Ex­plore the his­tory of six­teenth-cen­tury Basque whalers at Red Bay, Labrador.

Canada's History - - CONTENTS - by Diane Slawych Diane Slawych is a Toronto-based writer.

A whale of a tale from Red Bay, New­found­land and Labrador.

THE QUIET FISH­ING TOWN OF RED BAY, New­found­land and Labrador, pop­u­la­tion 264, is not a place most Cana­di­ans could read­ily find on a map. But in the six­teenth cen­tury, Gran Baya, as it was then known, bus­tled with ac­tiv­ity as the cen­tre of the largest whale oil pro­duc­tion fa­cil­ity in the world.

Basque mariners from north­ern Spain and France came by the hun­dreds to what is to­day the Strait of Belle Isle off the coast of Labrador to hunt bow­head and North At­lantic right whales. As many as fifty ships, each with a crew of fifty to seventy-five men, would cross the ocean each spring and re­main for eight months ev­ery year from the 1540s to the early 1600s.

From their net­work of shore sta­tions, which in­cluded ren­der­ing ovens, cooper­ages, work­shops, tem­po­rary dwellings, and wharves, they set about ren­der­ing the blub­ber into oil and as­sem­bling the wooden bar­rels needed to bring the com­mod­ity home to Europe. Whale oil was once a valu­able light­ing fuel (it burned brighter than the more com­mon veg­etable oils) and was also used in a wide range of other prod­ucts in­clud­ing paint and soap.

This in­trigu­ing chap­ter in Canada’s his­tory was all but for­got­ten un­til the 1970s, when his­tor­i­cal ge­og­ra­pher Selma Barkham, who was re­search­ing Basque ar­chives, found vague ref­er­ences to whal­ing in Labrador. By 1979, Red Bay be­came a Na­tional His­toric Site of Canada. In June 2013, it re­ceived world­wide recog­ni­tion as a UNESCO World Her­itage site for be­ing the ear­li­est, most com­pre­hen­sive, and best-pre­served ar­chae­o­log­i­cal tes­ti­mony of a pre-in­dus­trial whal­ing sta­tion.

Thou­sands of ar­ti­facts con­nected to the life and work of the six­teenth-cen­tury Basque whalers in Canada have been found and put on dis­play in the visi­tor ori­en­ta­tion cen­tre in Red Bay and the nearby visi­tor in­ter­pre­ta­tion cen­tre. Items in­clude har­poons, wooden plates, cloth­ing, and the ear­li­est known orig­i­nal will writ­ten in Canada. Dated June 22, 1577, the last will and tes­ta­ment of Juan Martinez de Lar­rume asks that monies be do­nated to var­i­ous church causes and de­tails names of those to whom he owes money and those who owe him.

Other im­por­tant ar­ti­facts re­main be­low the sur­face of the bay, in­clud­ing three Basque galleons and four small whal­ing craft that are gen­er­ally con­sid­ered to make up one of the most pre­cious un­der­wa­ter ar­chae­o­log­i­cal sites in the Amer­i­cas.

One of those smaller boats, an eight­metre-long wooden ves­sel called a chalupa, was brought to the sur­face, re­stored over a twelve-year pe­riod, and now sits on dis­play in a tem­per­a­ture-con­trolled en­vi­ron­ment at the ori­en­ta­tion cen­tre.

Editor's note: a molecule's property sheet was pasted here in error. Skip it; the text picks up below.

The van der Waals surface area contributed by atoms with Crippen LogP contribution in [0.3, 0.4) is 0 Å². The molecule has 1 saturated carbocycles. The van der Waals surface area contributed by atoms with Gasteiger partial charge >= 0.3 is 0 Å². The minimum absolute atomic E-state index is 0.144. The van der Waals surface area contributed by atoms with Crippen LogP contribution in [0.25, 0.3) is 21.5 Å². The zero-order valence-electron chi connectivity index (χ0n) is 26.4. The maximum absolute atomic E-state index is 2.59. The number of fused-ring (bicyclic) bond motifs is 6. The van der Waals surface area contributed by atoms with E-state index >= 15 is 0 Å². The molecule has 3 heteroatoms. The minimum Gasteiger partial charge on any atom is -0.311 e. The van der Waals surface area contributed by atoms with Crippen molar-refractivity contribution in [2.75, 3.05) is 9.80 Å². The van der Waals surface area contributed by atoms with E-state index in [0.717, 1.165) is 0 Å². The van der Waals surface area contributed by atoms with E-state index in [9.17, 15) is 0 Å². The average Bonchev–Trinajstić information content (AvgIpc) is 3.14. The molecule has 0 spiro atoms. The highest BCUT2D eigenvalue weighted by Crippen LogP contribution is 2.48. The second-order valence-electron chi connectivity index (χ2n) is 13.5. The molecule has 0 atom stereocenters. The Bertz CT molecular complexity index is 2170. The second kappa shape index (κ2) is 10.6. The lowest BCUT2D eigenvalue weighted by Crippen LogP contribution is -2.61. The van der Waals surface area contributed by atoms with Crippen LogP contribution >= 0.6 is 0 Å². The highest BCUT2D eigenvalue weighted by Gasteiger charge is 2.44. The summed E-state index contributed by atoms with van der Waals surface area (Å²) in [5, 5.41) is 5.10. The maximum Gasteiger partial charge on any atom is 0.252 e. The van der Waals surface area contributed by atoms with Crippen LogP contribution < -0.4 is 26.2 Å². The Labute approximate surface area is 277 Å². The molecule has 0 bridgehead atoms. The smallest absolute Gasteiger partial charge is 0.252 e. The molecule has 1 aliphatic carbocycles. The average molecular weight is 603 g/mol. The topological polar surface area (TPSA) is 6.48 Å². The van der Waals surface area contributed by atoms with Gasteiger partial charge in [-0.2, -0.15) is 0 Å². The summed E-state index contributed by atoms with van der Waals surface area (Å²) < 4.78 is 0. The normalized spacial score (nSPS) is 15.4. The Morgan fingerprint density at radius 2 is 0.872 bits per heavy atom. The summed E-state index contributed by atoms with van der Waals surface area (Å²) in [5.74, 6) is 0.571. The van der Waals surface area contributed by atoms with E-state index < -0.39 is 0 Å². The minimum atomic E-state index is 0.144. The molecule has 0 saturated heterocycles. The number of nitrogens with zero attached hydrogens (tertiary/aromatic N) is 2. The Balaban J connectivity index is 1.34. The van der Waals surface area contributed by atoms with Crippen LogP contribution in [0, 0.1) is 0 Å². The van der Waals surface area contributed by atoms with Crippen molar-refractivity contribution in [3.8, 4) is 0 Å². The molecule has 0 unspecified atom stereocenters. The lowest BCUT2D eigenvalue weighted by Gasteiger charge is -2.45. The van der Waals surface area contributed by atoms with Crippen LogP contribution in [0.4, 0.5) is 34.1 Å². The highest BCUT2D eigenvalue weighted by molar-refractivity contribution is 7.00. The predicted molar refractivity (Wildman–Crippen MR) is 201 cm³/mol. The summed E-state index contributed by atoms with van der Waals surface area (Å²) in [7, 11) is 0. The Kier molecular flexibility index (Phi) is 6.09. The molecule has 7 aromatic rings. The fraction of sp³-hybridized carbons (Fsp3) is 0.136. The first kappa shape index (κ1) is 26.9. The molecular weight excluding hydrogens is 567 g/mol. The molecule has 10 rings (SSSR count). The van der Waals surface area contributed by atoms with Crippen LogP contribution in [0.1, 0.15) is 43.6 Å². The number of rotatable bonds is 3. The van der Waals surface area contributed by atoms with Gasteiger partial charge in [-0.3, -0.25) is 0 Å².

The Basque mariners set up most of their op­er­a­tions on Sad­dle Is­land — a one­minute boat ride away. On this tiny, tran­quil is­land, you can hear the calls of her­ring gulls and black-backed gulls that nest on the op­po­site side of the is­land and see the highly prized cloud­ber­ries (known lo­cally as bakeap­ples) ripen­ing on the grassy hills in the sum­mer.

Visi­tors, who are few in num­ber, can fol­low a nar­row, me­an­der­ing dirt path dot­ted with thirty-four mark­ers in­di­cat­ing var­i­ous his­toric In­dige­nous and Basque sites. Most are now just de­pres­sions in the ground. They in­clude the lo­ca­tions of nu­mer­ous “try­works” — used to hold and heat cop­per caul­drons in which whale blub­ber was melted — and a cooper­age where bar­rel mak­ers worked and lived.

The trail winds past a rusted, half­sunken French ship, the Bernier (a re­cent wreck that sank in 1966). Hid­den be­neath the waves nearby is a galleon loaded with eight hun­dred bar­rels of oil, which broke its an­chor dur­ing a storm in 1565 and sank in Red Bay har­bour. The sunken ship, be­lieved by some to be the San Juan de Pasajes, was dis­cov­ered in 1978. Over the course of seven years, ex­perts dis­man­tled the ship, recorded its in­ven­tory, and then re­turned it to the har­bour. A small-scale model of the ship, as well as ar­ti­facts re­cov­ered from the wreck, are on dis­play at the site.

At the western end of the is­land is a ceme­tery that holds the re­mains of 140 whalers buried in sixty graves. It is be­lieved that many of them died from drown­ing or ex­po­sure. The graves are marked by large stones, some of them ar­ranged in a row.

By the early 1600s, the Basques mariners aban­doned the Labrador coast. Whether it was due to the de­cline in the whale stocks, or some other rea­son, no one knows for sure.

Cap­tion An aerial view of Red Bay Na­tional His­toric Site in Labrador.

A re­stored chalupa on dis­play at Red Bay’s visi­tor ori­en­ta­tion cen­tre.

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